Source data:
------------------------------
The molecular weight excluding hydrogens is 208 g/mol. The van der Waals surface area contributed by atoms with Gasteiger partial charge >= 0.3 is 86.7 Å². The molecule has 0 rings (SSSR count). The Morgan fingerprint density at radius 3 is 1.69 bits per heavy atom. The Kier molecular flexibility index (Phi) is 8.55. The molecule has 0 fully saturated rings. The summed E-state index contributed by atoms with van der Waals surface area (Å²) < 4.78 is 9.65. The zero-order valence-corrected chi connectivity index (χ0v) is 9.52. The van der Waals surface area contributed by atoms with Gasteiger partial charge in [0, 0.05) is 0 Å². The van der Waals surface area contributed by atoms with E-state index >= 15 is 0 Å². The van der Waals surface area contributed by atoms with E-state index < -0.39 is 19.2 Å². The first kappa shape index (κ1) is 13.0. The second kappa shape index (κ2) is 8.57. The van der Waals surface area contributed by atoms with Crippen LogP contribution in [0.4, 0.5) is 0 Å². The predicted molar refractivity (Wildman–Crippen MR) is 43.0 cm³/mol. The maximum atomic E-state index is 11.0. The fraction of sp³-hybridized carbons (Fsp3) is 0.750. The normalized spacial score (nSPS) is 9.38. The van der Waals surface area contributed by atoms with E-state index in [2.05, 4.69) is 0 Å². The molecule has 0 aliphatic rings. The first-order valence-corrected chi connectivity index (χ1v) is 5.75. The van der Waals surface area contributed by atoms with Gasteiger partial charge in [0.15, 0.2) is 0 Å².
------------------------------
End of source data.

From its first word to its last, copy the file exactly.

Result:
The molecular weight excluding hydrogens is 208 g/mol. The van der Waals surface area contributed by atoms with Gasteiger partial charge >= 0.3 is 86.7 Å². The molecule has 0 rings (SSSR count). The Morgan fingerprint density at radius 3 is 1.69 bits per heavy atom. The Kier molecular flexibility index (Phi) is 8.55. The molecule has 0 fully saturated rings. The summed E-state index contributed by atoms with van der Waals surface area (Å²) < 4.78 is 9.65. The zero-order valence-corrected chi connectivity index (χ0v) is 9.52. The van der Waals surface area contributed by atoms with Gasteiger partial charge in [0, 0.05) is 0 Å². The van der Waals surface area contributed by atoms with E-state index >= 15 is 0 Å². The van der Waals surface area contributed by atoms with E-state index < -0.39 is 19.2 Å². The first kappa shape index (κ1) is 13.0. The second kappa shape index (κ2) is 8.57. The van der Waals surface area contributed by atoms with Crippen LogP contribution in [0.4, 0.5) is 0 Å². The predicted molar refractivity (Wildman–Crippen MR) is 43.0 cm³/mol. The maximum atomic E-state index is 11.0. The fraction of sp³-hybridized carbons (Fsp3) is 0.750. The normalized spacial score (nSPS) is 9.38. The van der Waals surface area contributed by atoms with E-state index in [2.05, 4.69) is 0 Å². The molecule has 0 aliphatic rings. The first-order valence-corrected chi connectivity index (χ1v) is 5.75. The van der Waals surface area contributed by atoms with Gasteiger partial charge in [0.15, 0.2) is 0 Å².